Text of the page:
Unable to boot Windows 10 after CHKDSK

managed

Allan
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I think the optical drive currently in the newer computer is an HP which was cannibalized from an older computer.

Anyway, I have to step away for awhile and I know it is getting late there. So, if you can, post with your last comments and I will follow up later tonight or tomorrow.
Ok, goodnight. I'm logging off too, back around 7pm BST.
 

rdkapp

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I guess I could try to move it to my newer computer and see if it is recognized there and move the SATA optical drive in that one to this computer and see if it will be recognized.
I may end up doing this anyway. I'll check to see which SATA optical drive is newer and check their respective burning performances and then decide. My new computer has no IDE ports, so the other optical drive must stay where it is.

I suppose it could be an intermittent cable connection.
Probably better to check the cables before doing anything else.
I will use a different cable and see if that fixes the issue. Ugh, not looking forward to digging into that machine just to swap a cable. If it turns out to be the cable, that would be weird that XP hasn't had the problem at all.

Or buy a few Usb sticks and stop using optical disks ;)
I know you were kidding, but my parents (both in their 80s) like CDs and DVDs. They wouldn't know what to do with a USB stick. :unsure:😕
 
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Macboatmaster

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Thanks, it needed a clean install of 10 in the end but it is mostly working ok now
Cheers - I forgot it needed a clean install, I somehow managed (?) to think you had managed to sort it out using TestDisk
rdkapp
Still quite impressive staying power at currently 197
 

rdkapp

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Cheers - I forgot it needed a clean install, I somehow managed (?) to think you had managed to sort it out using TestDisk
But managed managed to manage it all to work out! ;)
rdkapp
Still quite impressive staying power at currently 197
If you haven't figured it out yet, I don't give up easily. But I couldn't have done it without the help of you and Allan (managed), for which I am truly thankful.
 

rdkapp

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I have success to report on the optical drive issue. It wasn't the cable. I tried 2 different SATA cables. I even tried a different SATA port on the MB, but nothing changed.

The culprit ended up being one or multiple of the IDE ATA/ATAPI controllers. More specifically, one of the highlighted ones in the screenshot below. I know this because after deleting the top 4, it asked me to restart and without pause, I clicked "yes." It restarted and the problem persisted. I then went back and deleted all 8, this time skipping the multiple requests to restart, until the end. After restart without a disc in the drive, the drive shows up in DM, in File Explorer, in Disk Management, and when a disc is inserted, the OS sees it. Furthermore, the optical drives are now given the drive letters G: and H:, which is in order after all hard drives and what I am used to. So, the problem appears to be resolved. 🤞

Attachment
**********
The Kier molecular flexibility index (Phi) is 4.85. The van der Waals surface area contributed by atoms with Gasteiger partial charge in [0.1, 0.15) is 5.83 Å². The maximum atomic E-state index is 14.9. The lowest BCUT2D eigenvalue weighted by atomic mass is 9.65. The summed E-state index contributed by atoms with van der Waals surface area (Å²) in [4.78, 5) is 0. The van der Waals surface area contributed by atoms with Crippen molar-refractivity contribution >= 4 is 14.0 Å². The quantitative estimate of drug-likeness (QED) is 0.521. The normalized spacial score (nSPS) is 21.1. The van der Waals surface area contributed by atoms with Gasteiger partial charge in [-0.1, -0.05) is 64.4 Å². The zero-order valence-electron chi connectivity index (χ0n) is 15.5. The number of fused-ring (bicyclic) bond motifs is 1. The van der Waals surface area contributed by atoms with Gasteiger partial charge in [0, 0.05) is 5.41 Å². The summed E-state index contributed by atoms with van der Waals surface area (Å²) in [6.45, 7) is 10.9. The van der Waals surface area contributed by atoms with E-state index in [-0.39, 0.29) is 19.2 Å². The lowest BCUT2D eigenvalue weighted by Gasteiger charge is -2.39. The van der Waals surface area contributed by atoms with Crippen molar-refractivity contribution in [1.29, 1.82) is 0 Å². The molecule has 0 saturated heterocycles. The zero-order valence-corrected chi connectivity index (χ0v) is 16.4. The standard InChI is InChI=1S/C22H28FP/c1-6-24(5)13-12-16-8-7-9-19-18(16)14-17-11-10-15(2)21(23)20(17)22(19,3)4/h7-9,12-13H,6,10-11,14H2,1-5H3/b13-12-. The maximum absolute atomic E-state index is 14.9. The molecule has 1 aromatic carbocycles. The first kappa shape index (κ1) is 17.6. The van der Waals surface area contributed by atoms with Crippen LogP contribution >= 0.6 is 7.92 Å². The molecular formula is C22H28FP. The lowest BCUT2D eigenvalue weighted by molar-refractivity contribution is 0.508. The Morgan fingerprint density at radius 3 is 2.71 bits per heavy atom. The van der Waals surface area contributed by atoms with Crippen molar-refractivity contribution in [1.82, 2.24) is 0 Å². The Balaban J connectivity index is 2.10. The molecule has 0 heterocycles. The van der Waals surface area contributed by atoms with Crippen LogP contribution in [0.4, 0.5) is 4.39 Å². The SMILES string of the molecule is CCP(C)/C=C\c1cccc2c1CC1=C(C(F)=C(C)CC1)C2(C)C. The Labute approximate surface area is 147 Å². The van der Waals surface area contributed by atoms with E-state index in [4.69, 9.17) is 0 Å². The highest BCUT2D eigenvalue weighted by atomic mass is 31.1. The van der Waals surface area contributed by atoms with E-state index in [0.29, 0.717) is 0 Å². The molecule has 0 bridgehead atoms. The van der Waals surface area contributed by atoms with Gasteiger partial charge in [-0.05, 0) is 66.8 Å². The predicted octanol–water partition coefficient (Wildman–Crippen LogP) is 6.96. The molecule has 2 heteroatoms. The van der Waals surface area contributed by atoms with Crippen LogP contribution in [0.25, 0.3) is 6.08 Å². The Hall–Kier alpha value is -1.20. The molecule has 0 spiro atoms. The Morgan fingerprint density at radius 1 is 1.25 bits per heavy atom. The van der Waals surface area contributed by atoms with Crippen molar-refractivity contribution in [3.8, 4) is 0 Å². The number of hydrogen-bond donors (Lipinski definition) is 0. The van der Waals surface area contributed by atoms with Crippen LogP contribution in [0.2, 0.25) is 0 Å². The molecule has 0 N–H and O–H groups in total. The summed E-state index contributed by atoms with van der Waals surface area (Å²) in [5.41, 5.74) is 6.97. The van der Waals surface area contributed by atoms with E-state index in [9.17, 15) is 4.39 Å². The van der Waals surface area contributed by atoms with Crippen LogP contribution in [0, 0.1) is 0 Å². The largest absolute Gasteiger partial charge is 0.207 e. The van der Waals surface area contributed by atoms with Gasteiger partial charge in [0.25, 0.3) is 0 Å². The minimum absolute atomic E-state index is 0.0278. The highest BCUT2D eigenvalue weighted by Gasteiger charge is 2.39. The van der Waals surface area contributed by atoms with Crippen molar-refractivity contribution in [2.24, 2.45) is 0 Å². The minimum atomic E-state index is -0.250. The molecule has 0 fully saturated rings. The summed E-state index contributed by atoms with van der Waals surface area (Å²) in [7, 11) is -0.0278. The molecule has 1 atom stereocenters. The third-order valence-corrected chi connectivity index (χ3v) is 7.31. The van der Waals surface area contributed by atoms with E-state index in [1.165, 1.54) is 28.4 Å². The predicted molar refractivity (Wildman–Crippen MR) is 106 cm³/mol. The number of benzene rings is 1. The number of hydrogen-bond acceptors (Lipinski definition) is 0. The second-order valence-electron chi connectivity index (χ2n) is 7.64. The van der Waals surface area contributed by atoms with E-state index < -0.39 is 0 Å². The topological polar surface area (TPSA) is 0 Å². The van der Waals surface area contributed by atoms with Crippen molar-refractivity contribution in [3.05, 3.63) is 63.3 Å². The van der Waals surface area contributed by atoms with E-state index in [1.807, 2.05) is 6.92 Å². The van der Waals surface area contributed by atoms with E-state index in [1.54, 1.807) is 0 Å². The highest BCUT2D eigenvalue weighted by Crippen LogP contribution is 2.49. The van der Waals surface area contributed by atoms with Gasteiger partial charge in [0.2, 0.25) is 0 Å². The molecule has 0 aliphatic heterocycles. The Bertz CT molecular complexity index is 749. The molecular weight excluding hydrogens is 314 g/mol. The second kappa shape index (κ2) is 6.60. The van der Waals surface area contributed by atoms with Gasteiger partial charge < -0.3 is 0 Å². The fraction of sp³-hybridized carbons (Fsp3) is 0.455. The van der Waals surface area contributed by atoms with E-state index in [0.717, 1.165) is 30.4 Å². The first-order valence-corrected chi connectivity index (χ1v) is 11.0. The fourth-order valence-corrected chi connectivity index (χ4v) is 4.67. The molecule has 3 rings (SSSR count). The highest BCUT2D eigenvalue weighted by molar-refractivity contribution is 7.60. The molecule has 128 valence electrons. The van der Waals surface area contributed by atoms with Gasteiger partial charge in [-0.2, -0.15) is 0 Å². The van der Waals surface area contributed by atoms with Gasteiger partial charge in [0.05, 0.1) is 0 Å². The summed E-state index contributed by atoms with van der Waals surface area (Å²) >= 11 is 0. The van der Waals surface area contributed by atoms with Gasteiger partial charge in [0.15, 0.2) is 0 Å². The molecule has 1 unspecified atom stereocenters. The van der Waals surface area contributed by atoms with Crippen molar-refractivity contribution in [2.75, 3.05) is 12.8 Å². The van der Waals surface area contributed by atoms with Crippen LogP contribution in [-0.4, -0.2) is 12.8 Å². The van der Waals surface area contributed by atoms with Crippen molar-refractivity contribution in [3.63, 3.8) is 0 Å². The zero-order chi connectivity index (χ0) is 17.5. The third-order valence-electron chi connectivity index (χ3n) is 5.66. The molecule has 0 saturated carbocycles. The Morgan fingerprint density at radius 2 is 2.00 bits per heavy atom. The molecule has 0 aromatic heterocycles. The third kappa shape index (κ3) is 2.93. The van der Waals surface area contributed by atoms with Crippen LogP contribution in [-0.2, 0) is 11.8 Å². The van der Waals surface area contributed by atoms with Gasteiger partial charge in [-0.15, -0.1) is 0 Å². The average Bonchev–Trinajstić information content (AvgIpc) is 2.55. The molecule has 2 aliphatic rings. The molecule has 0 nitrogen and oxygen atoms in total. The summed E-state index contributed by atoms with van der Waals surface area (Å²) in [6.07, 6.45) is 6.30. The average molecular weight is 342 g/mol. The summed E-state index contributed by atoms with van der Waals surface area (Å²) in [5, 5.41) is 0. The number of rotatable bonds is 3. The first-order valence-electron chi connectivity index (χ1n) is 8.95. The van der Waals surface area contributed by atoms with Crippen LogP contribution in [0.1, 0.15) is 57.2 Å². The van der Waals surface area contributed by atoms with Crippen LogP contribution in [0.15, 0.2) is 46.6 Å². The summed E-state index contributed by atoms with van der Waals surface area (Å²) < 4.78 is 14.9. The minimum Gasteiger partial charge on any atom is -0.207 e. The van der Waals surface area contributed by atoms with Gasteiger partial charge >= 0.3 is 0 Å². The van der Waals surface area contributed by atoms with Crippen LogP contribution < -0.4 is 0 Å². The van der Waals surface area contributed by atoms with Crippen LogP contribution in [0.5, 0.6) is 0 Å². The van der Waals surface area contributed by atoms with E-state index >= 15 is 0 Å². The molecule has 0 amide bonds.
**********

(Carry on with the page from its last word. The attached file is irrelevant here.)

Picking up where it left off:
1591309314929.png
 

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Allan
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That's great news, I'm really glad you *managed* to sort that out.

So, what now ?
 

rdkapp

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Not a problem but some questions (y):

While reinstalling some of my programs on the Data drive (the 1 TB mechanical), I began wondering:
1. What effect will it have on imaging the Win 10 drive if some of the programs are installed on a separate drive?
2. How will having some of the programs residing on a drive separate from the OS affect restoring the OS from the Image, in the unlikely 🤞 event that the need arises?
3. Do you recommend against installing most of my programs on the Data drive? I did this initially (years back), because my 1st SSD was only a 60 GB and it was just easier to keep it that way when I bought the bigger SSD drive. Now that I have clean installed the OS on a 250 GB SSD, and I have the input of someone more experienced and knowledgeable than I, I'm wondering what the pluses and minuses are.
4. I am considering putting the Image on a USB thumb drive rather than the Data drive. What size USB thumb drive do you think I'm gonna need?
 

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Allan
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1. You would need an Image of the Windows 10 drive and an Image of the separate drive.
2. You can restore the OS alone but you will have problems if the data on the other drive is not in sync with the apps, for example if you restore an image containing the Microsoft Office program Word made before you saved some documents from Word, then Word will not know those documents exist. That could be fixed quite easily but it could be a lot more difficult with other apps.
3. I would put everything except large data files like Videos onto the new SSD, that avoids any issues like the above.
4. Don't use a Usb thumb drive, they are not very reliable, it's much better to use the internal data drive or an external Usb drive.

If it was my setup I would use the internal data drive for any large data files like Videos and for all images.

Any data that you can't afford to lose should also be backed up elsewhere, on a CD/DVD and on a Usb thumb drive for instance, the more copies you have on different media the safer the data is.
 

rdkapp

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1. You would need an Image of the Windows 10 drive and an Image of the separate drive.